Phil Wells recently published in PLOS ONE on the benefit of early discharge among patients with low-risk Pulmonary Embolism (PE), a leading cause of cardiovascular morbidity and mortality. The results of this study showed that LRPE patients with a short Length Of Stay (LOS) had better clinical outcomes at lower costs than those with a long LOS. Therefore, risk stratification of PE patients is of utmost importance, and reducing the LOS among LRPE patients may substantially reduce the disease’s clinical and economic burden. Authors: Dr. Phil Wells… 


John Bell received the Outstanding Achievements in Cancer Research Award for his “pioneering work and ground-breaking scientific discoveries, which have propelled the entire field of oncolytic virus therapy forward, and his commitment to enabling translational research.” Committed to “bench to bedside” research, Dr. Bell has worked tirelessly to build the infrastructure to make these state-of-the-art immunotherapies a reality for patients. Through his participation in various community forums, he has made oncolytic virus therapies understandable to patient populations. The award was presented during the CCRA’s Canadian Cancer Research Conference.

Harold Atkins accepted the Till & McCulloch Award this week – Canada’s top prize for stem cell research. He was interviewed by the Ottawa Citizen about his ground-breaking clinical trial of stem cell transplantation for multiple sclerosis, co-led with Dr. Mark Freedman.

Antoine Hakim and Lynn Megeney recently accepted prestigious awards from St. Boniface Hospital’s Institute of Cardiovascular Science. Dr. Hakim received the Robert Beamish Leadership Award while Dr. Megeney accepted the Vincenzo Panagia Distinguished Lecture Award.

Antoine Hakim received the Canada Gairdner Wightman Award for “outstanding research into stroke and its consequences and championing stroke prevention and treatment in Canada and beyond.” He also gave his Gairdner lecture at the University of Ottawa.  

Manish Sood helped CADTH launch the results of their expert panel on home-based dialysis for people with end-stage kidney disease. “For many patients, home dialysis is a safe and preferred alternative to frequent hospital visits,” he said. “I’m hopeful that with these evidence-informed recommendations, we can kick-start a national conversation about the role of home-based treatment in Canada.” 

Claire Touchie’ s article On The Promise, Perils, Problems And Progress Of Competency-Based Medical Education was recognized in the top 15 downloaded article for 2016 for the journal Medical Education. Competency-based medical education is being adopted wholeheartedly by organizations worldwide in the hope of meeting today’s expectations for training competent doctors.

OHRI Annual Research Award Recipients– Drs. Zha and Schlossmacher: Xiaohui Zha will receive the Chrétien Researcher of the Year Award for her breakthrough in understanding why our cells make more cholesterol and fat after a big meal. This could lead to new treatments for obesity, diabetes and related diseases.

Michael Schlossmacher will receive the Grimes Research Career Achievement Award for his pioneering research on Parkinson’s disease, including its connection with the immune system, as well as his broader leadership in neuroscience.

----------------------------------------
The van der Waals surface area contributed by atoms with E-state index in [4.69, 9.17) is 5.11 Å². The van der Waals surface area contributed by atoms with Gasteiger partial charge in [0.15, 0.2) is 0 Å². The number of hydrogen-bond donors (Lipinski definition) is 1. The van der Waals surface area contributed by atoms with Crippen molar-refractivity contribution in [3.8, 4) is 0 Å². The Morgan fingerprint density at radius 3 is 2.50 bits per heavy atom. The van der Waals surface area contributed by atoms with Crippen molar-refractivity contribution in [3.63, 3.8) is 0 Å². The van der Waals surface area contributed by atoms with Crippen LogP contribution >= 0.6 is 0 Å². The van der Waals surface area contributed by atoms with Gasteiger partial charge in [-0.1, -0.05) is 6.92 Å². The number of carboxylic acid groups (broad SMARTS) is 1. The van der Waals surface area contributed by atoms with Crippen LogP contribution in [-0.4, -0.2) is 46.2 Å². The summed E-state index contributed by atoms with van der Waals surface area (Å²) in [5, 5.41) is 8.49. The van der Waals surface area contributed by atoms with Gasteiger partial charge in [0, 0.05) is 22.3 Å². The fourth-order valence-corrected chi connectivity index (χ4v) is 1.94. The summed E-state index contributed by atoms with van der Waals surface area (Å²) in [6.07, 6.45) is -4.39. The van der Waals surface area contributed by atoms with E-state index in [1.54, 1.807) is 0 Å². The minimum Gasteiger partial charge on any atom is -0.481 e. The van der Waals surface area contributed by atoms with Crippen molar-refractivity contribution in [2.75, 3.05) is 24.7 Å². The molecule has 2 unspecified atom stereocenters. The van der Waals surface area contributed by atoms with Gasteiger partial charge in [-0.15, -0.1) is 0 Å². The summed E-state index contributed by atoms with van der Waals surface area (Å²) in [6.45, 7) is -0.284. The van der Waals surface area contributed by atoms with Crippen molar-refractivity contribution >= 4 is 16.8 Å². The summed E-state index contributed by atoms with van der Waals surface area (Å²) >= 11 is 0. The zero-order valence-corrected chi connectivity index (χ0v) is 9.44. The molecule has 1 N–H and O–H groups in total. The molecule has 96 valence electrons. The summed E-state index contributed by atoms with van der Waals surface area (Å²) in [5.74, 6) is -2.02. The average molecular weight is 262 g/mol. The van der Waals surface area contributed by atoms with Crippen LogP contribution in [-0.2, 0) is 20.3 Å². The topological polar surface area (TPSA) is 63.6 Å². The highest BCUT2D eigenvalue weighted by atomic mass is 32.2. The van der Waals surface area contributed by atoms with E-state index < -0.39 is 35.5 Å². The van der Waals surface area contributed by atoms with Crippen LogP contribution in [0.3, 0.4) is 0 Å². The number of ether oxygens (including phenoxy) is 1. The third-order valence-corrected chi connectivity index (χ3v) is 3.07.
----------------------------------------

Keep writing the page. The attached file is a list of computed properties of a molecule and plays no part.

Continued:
Ottawa researchers have been awarded nearly $10 million from the Canada Foundation for Innovation for new equipment and facilities to support cutting-edge research on neuromuscular diseases and virus-based therapies. “This funding will help us build on recent breakthroughs in our understanding of neuromuscular diseases, design much-needed new therapies and evaluate them in patients,” said Dr. Rashmi Kothary, who leads the $4 million neuromuscular project together with Dr. Bernard Jasmin. The virus project, awarded $5.8 million, is led by Dr. John Bell. Other DoM researchers involved in the project: Robin Parks, Michael Rudnicki, Jodi Warman Chardon, Jeffrey Dilworth, Harold Atkins, Marjorie Brand, Lynn Megeney, Duncan Stewart, Guy Ungerechts.

TOH Post-Visit Feedback Recognizing TOH PhysiciansDr. Carl van Walraven took the time to personally call me each morning and give me an update … He left his business card by the bedside with all of his contact information. I think that this exemplifies the values of TOH, and it is an extremely personal touch that leaves patients and family members feeling that they truly are in the best care possible.” Division of General Internal Medicine.

The kindness and nurturing care provided our Mum and the family was wonderful by Dr. Chris Skinner, and helped us with the transition from life to death.” Division of Neurology.


Duncan Stewart was interviewed by CBC National News about private Canadian clinics offering unproven stem cell treatments for muscle, joint and sports injuries. He emphasized that these treatments are experimental and should only be offered as part of a properly designed clinical trial.

John Bell was interviewed by CBC’s Second Opinion about a new CAR-T therapy approved to treat cancer in the U.S., and efforts to develop a made-in-Canada version.

Curtis Cooper was interviewed by Global TV about successes and challenges in fighting HIV in Canada. 

Kumanan Wilson represented The Ottawa Hospital at the annual Health Research Showcase at Queen’s Park, organized by the Council of Academic Hospitals of Ontario. He talked about mobile health and big data on Facebook Live.


You are viewing our legacy website. Click here to view the new website.